Right where she belongs: How Lisette Martinez creates an inclusive culture and a world of opportunity as Jefferson Health's executive vice president and chief diversity officer

The innate desire to belong

The year was 1984 in Ypsilanti, Michigan when the world fractured in front of Lisette Martinez, leaving her caught in the middle, unable to process the divide, let alone choose a side.  She had looked forward to her sixth-grade camping trip for months because it was a chance for all the classes to travel together.

 But the anticipation of a unified experience that held the promise of new friendships and fun adventures was replaced with shock when Martinez entered the campground cafeteria for lunch on the first day.  She was stunned to see all of the Black students on one side of the room and all of the white students on the other, and she had no idea where to sit in this segregated environment.  The situation rendered her immobile, her feet frozen in place and her mind suddenly aware of a social construct that left her completely unaccounted for.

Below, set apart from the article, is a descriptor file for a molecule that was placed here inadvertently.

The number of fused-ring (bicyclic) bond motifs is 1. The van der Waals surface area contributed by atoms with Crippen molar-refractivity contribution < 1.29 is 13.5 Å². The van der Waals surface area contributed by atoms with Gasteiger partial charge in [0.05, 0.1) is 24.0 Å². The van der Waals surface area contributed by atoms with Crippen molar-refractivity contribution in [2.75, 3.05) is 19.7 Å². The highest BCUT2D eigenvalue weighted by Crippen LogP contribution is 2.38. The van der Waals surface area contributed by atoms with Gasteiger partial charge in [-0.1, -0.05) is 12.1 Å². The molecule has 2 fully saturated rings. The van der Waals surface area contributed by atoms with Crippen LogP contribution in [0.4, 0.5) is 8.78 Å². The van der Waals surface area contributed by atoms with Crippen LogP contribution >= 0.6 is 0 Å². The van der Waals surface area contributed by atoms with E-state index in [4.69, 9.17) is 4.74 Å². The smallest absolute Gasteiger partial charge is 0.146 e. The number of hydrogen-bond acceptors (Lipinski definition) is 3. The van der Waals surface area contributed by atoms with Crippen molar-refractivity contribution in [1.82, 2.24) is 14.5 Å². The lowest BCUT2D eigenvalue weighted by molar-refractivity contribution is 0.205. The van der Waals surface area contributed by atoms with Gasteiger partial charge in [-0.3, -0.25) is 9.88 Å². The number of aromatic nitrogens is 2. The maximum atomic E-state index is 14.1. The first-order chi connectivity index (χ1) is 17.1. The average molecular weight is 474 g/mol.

A mission takes shape

Martinez went on to graduate from college and forge a career in procurement.  Fresh out of school, she became a buyer and a purchasing manager in the retail industry for companies like Toys ‘R Us, Chiquita Brands and Luxottica (the parent company of LensCrafters and Sunglass Hut), though the memory of that cafeteria stayed with her.